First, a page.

During a recent pre-Henley - Henley training session, the Slug observed a crew deep in concentration doing a piece along the island. Their coach was following their progress on his bike nearby and shouted to the bow girl,
"Where did you get that lurch at the catch?"
To which the bow girl promptly replied,
"£1.99 at the bottom of the island, it was buy one get one free, so we got one each"
ask a stupid question....
Following on from our report on the Peterborough pa, we should not ignore that Twickenham regatta had a moment of its own, when the umpire starting the heats of the of the Orion v Thames Tradesmen MVC4-, announced
'I will not start this race till you are all straight',
after a quick conference amongst the Orion crew, they decided to ignore the umpire and row anyway.
Various spectators were wondering why the rest of the Orion boys collapsed in laughter!
The slug is pleased to be able to bring you some advice on camping etiquette courtesy of Simon from Funeral, just in time for the sumer season..
Yes dear reader - if you've gone a bit too far with your celebratory drinking and you're crashing in someone else's tent, remember to go outside the tent before throwing up.
Oh, and while you're at it, remember that when the owner of the tent shows great restraint whilst pointing out that you're lying in your own vomit, the correct response is probably not "That's nice. Oh, sorry".
so now you know.
Heard over the PA on Sunday at Peterborough Spring:
"...an announcement for sculler _________ of Sons of the Thames.
We know you weren't here yesterday. If you're not here today could you please come and tell us...
...if that makes any sense."
|WORDS OF WARNING...
Received on recent email, a petic view of life from a hardworking crew member who didn't make the cut, yet has ways and means of getting back in the crew...PARTING WORDS FROM THE RECENTLY BINNED (oh, the pathos!)
They tell me
That the boat below
Is good, you know
And so with glee
With them I'll row
But just a note to say
You should take care
Going down the stair
As you never know - some day
You Just Might Slip. So Beware.
Thought I'd help Guy
Make food for the club
The spuds I could scrub
And a Special Dish I'd put by
Labelled "Senior Women Only"'s grub.
And if you have aching limbs
And flexibility you lack
I can help, and "massage" your back
Though you'll be on the bank drinking Pimms
Should a rib "accidentally" crack.
And while it may be true
That the plots in my head
Won't cause you much dread
Be wary of our Development crew
We might kick your arses instead...
Many a true word...
|TIMING IS EVERYTHING..
Overheard as a women's crew raced under Donnington Bridge (a good 1000m from the finish) during last weeks Oxford Festival of Comedy Boat Breaking:
"RIGHT, I want GOOD technique in front of the boathouses"
The boathouses were, at this stage, several minutes away, so our hapless heroines had plenty of time to plan exactly how they were going to achieve this.
Someone in the bows, however, obviosuly had her own "opinions" about the cox because, two strokes later, said cox was heard to shout:
"AND ABSOLUTELY NO TALKING IN THE BOAT!"
|KEEPING IT LONG...
The Slug has recently been witness to some of the world's most lengthy emails, as passed on by members of the club in Black, Red and White. For some as yet undetermined reason, all of these emails seem to originate from a certain Dr. CDJ George (PHD, MSc - Woodrot, MA - Emails).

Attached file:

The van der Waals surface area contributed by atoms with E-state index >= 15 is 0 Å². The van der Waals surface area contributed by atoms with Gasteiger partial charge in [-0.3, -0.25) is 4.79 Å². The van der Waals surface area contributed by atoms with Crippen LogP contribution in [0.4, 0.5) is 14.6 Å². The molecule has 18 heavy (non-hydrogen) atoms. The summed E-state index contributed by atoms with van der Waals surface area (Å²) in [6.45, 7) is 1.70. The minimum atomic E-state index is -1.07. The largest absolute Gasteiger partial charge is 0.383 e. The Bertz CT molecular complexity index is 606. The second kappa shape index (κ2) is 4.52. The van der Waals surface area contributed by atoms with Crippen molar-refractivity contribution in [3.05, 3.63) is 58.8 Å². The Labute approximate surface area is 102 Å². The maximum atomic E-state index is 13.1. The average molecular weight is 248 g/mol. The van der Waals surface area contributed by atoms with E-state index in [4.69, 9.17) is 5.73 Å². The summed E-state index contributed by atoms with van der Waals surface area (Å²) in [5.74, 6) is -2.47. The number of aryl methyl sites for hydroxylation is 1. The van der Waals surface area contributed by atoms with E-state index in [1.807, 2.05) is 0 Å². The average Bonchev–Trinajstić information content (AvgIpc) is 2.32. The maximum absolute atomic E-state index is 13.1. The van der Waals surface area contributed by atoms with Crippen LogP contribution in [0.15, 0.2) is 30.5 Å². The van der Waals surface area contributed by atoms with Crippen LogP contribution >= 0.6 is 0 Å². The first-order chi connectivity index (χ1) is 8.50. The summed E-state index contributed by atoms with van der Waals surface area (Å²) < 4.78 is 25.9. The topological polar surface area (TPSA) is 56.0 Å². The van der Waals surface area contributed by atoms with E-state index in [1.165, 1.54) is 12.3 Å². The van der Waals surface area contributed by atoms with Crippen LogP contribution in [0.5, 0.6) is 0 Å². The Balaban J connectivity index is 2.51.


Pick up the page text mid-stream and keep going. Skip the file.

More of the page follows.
Recent fascintating topics have included the following:Since reading the fine Doctor's lengthy emails (87 hours and 49 minutes and three cataract removals worth!) and getting feedback from those on the mailing list, the Slug is quite concerned about possible retaliation from recipients who have had servers crash at work due to data overload.
A thesis on 'Lightning strike safety': This gave members over 500 options to consider when rowing in electric storms -from 'rowing in a rubber suit' to attaching a 'anti - lightning bubble' to your boat which works via remote control and allows you continue training in a bubble of perfect conditions even in the worst thunderstorms. Most replies summarised these 500 options to one simple approach "Best to just stay off the water when there is lightning". "Boat racking Volumes I, II, III, IV and V": This great email literary piece encouraged members to derig three eights, swap the back stays with those of nine pairs, take the doubles off the two racks in bay one and balance them on your head, split the men's eight and join one half with the women's eight and put the other half on the back of the yellow launch. Move fifteen oars to one side of the boat house, then take them to London RC, put them on their balcony, turn fourteen times to your left, spit and then take them to Vesta RC, have five pints and take off the collars, put on your work suit on and put them back where you found them before you leave... "General Boathouse Labour" The Trilogy: Surley destined to become a classic of its time, this involved requests to move fifteen bags of tidal garbage in a circuit like fashion around the outskirts of the boat house 10 times at peak periods to ensure really pissing off those trying to boat (Not forgeting the 10 extra points that could be scored if they misplaced any at the back of the neighboring IC boathouse). Dig seven large holes and leave them obscured by foliage to ensure Veteran Members fall in them, drop their single sculls, wreck their shells and thus leave a free racking space.
Several ideas have already been floated as to how "The 750 SEPARATE pieces of the Doctors motorbike" can be put into action.